Can a plant’s maintenance department be a profit center? It seems a stretch, but maintenance service providers are encouraging plant professionals to focus on organization and record-keeping issues to make the business case that investments in maintenance can generate huge production paybacks.
Every vendor has a tale about the client who dodged a $45 million new-plant project because overall equipment effectiveness (OEE) went through the roof, thanks to the vendor’s reliability program or enterprise asset management system (EAM). How much credit is owed to the measurement tools is debatable, but maintenance metrics are helping shift perceptions of maintenance from a cost to a contributor to business health.
“Maintenance can contribute to profitability by becoming totally predictive,” believes Tony Yanora, maintenance manager with Pepsi Bottling Group (PBG). “When you can do 80-90% of your maintenance on a scheduled basis, you start turning the lines into more profitable operations that increase plant efficiencies.” While he hesitates using the term profit center, Yanora insists an effective maintenance program can boost OEE, reduce spare-parts inventory costs and make more effective use of the staff. His own experience in overhauling maintenance at Pepsi’s Detroit facility illustrates how a broken maintenance program can be converted to a business asset.
The Detroit plant had limped along without a maintenance manager for seven years before 2003, when Yanora was brought in. The production manager did double-duty as maintenance overseer, with predictable results: “Production decreased and costs went up,” he says. “It was constant firefighting. There was no plan.”
On-the-job training for maintenance technicians, better job tracking to boost productivity, regular troubleshooting by an engineering consultant and reductions in unplanned downtime were part of Pepsi Detroit’s overhaul. Parts inventory is low-hanging fruit in maintenance cost savings. Yanora outsourced electronics management to a local distributor. An inventory assessment determined the plant had 120 unique part numbers for proximity, photoelectric ultrasonic and capacitive sensors and their mating corsets. Drives had been standardized on Allen-Bradley, but more than 50 part numbers for the 330 installed drives existed, and multiple drive families were represented. Technicians were burning hours daily, searching for parts. By standardizing on the sensors and going to a single Rockwell drive family, sensor inventory plummeted 60%, and the number of drives on hand was cut in half.
“We insisted on delivery of managed inventory, with some items on consignment,” Yanora recalls. “A $40,000 drive was put on our shelf, with payment due at the time we pulled and installed it.
“At most of the 60 PBG plants, there isn’t any predictive maintenance going on,” adds Yanora, who recently relocated to PBG’s Baltimore site. In Detroit, 50% of jobs are predictive.
Comparing software panaceas for maintenance to snake oil, Randy Alter of ABB Reliability Services believes the key to profitable maintenance is a focus on a handful of key performance indicators (KPIs). Software has its place-after all, one of the Westerville, OH-based firm’s core products is a program called PM30 Plus-but if the performance measures are dubious and there is no human input, software is useless. A glaring example is the application of OEE metrics that are not realistic. Alter cites the meat processor who claimed an OEE of 115% on a Formax machine. The unrealistic ratio was achieved by defining output at less than rated capacity because someone determined the machine “runs better” at a lower rate, remembers Alter. “An unrealistic OEE looks great on the board, but it doesn’t move KPIs in the right direction.”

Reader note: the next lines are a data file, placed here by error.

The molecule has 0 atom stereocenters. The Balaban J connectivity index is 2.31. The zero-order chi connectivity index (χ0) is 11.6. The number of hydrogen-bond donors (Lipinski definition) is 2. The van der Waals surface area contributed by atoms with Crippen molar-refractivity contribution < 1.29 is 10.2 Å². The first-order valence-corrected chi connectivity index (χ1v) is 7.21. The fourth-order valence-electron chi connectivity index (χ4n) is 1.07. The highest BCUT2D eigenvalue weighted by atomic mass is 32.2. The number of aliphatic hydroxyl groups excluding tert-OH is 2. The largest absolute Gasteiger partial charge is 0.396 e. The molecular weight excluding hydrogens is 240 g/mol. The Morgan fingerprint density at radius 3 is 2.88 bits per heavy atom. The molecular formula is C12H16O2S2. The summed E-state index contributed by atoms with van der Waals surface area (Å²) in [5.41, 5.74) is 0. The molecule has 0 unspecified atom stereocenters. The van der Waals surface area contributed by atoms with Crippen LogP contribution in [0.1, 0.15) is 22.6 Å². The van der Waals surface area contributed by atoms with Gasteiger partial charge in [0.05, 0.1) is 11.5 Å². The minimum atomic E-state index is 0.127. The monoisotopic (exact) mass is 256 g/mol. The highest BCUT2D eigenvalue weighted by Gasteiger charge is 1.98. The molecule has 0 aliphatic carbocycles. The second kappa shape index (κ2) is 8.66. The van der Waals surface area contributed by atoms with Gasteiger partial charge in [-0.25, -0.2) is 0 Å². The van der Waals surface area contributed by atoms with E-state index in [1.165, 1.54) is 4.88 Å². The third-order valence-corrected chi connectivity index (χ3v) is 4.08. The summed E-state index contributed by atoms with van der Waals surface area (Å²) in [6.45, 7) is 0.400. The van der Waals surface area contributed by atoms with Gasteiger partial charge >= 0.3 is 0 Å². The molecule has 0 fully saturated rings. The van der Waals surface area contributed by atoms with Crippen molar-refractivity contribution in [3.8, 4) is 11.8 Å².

Technology can overwhelm a maintenance team, notes Jim Hopkins, director-reliability solutions group at Greenville, SC-based AssetPoint LLC. A phased approach often is best, even in the case of greenfield projects. AssetPoint had its EAM system running before production began at T. Marzetti’s Horse Cave, KY facility (“Opportunity Knocks,” Food Engineering, April 2007). But only after a year were technicians equipped with handheld devices to electronically convey work orders, parts lists and diagrams.
Based on 35 years of consulting in the maintenance area, ABB developed benchmark KPIs (see chart below), contrasting typical performance with the standards at world-class manufacturers. ABB distinguishes between preventive maintenance (PM) and planned work, the latter being machine faults detected before breakdown and corrected before machine failure. PMs at average and world-class organizations do not necessarily show much variance, but planned work is dramatically different. Consequently, the amount of emergency work is five times greater at typical plants than at world-class facilities.
ABB began providing engineering and consulting services to Hormel’s Austin, MN plant in 2002. “You get your biggest bang in the first two to three years,” allows Alter, after which a steady state usually prevails. At the beginning of the second year, scheduled PMs accounted for 19% of labor, unplanned repairs were 31%, and half the maintenance hours (1,340) went to planned repairs. By the end of the year, unplanned repairs had fallen to 9%, and scheduled PMs were 32%. Significantly, completed PMs rose to 89%, from 54%.
Over a four-year period, plant productivity improved 9%, while maintenance costs edged up 2%, down from a historical growth rate of 9%. Can all of the improvement be attributed to maintenance? Probably not. “We’re not pro-operations or pro-maintenance,” Alter says. “We’re looking at where the opportunities are.”
With maintenance, there is a finite number of wrench-turning opportunities. An hour of planned turning is worth at least 10 hours of unplanned work, plus lost productivity, he estimates. Not only is too much reactive maintenance being done, much of the preventive work is unnecessary, according to Mike Laszkiewicz, vice president of customer support & maintenance at Rockwell Automation. All told, 18% of those wrench turns are unnecessary, “and they can induce failure,” Laszkiewicz told attendees at the firm’s Automation Fair. Across all industries, 15% of labor is devoted to predictive maintenance, about half the optimal ratio, he says.
Predictive work is even rarer in food and beverage, though the needle is beginning to move. Thermal imaging equipment has become so affordable that Barilla America will make it part of its condition-monitoring program this year, reports Carmine Simone, manager of Barilla’s Avon, NY plant. Advanced oil analysis also has proved to be an effective preventive maintenance tactic.